During a recent workshop at the IEEE World Haptics 2023 Conference assistant professor Edoardo Battaglia from the department of mechanical engineering flipped the script on the typical academic workshop. Rather than he and his colleague giving a presentation or tutorial, they brought in prosthetic users to teach the scientists about the everyday experiences of an upper limb prosthetics user.
Following the event, four of the five prosthesis users joined in as coauthors on a paper, sharing their specific experiences. That paper is now being published in Science Robotics, part of the Science family of journals, which covers the “latest technological advances and for the critical social, ethical and policy issues surrounding robotics.”
Initially, Battaglia and his collaborators tried to tease out common issues with upper limb prosthesis features through a survey. They discussed the outcomes of the survey during the panel, then asked those questions again to see if the discussion changed user’s minds.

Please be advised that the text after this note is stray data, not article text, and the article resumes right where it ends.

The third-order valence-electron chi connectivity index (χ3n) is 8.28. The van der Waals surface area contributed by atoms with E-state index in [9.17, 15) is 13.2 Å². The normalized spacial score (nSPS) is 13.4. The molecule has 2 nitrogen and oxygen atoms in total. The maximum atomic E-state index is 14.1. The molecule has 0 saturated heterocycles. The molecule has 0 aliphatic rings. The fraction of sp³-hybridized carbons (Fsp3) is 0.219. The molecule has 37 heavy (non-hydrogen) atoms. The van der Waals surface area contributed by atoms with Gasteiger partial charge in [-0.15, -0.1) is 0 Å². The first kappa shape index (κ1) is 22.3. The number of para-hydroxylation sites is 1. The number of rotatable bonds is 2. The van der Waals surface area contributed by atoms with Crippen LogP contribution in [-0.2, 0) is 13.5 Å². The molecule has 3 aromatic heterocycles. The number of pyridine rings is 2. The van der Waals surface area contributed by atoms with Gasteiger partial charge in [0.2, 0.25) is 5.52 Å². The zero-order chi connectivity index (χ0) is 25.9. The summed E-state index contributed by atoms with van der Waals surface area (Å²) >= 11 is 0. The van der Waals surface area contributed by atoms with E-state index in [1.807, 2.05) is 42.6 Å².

“The main outcome was the need for a more nuanced analysis of the true needs of prosthetic users,” said Battaglia. “Not everybody wanted the same things specifically, but they all agreed that the current offering is lacking. Especially in terms of reliability and usefulness, weight, and ease of access. By including our panelists in the paper as co-authors we are hoping to pave the path towards a paradigm shift in the way that these systems are designed, where the design does not come only from engineers who know nothing about the day-to-day realities of being a prosthetic user.”
While this panel was a good starting point, Battaglia sees more work to be done on integrating the experiences with users into the work of scientists. More than half of the panelists were PhD holders, with reasonable sources of income, and they still identified struggles in getting the care that they need. One of those panelists pointed out that people with lower income and education levels struggle even more and are often not included in studies and are thus underrepresented, even though they are a big chunk of the people who need to technology.
“We were able to learn so much from the prosthetic user panelists,” said Battaglia, “both during the workshop and afterwards. They mentioned things that I would have never thought about. As an example, one of the panelists mentioned that she occasionally runs into trouble taking public transportation because her artificial hand looks like a real hand, but she has no feeling in it, so it will touch other people who are standing by without her realizing it. This is an example of a specific issue that we will never think of in lab settings but has an impact in her life.”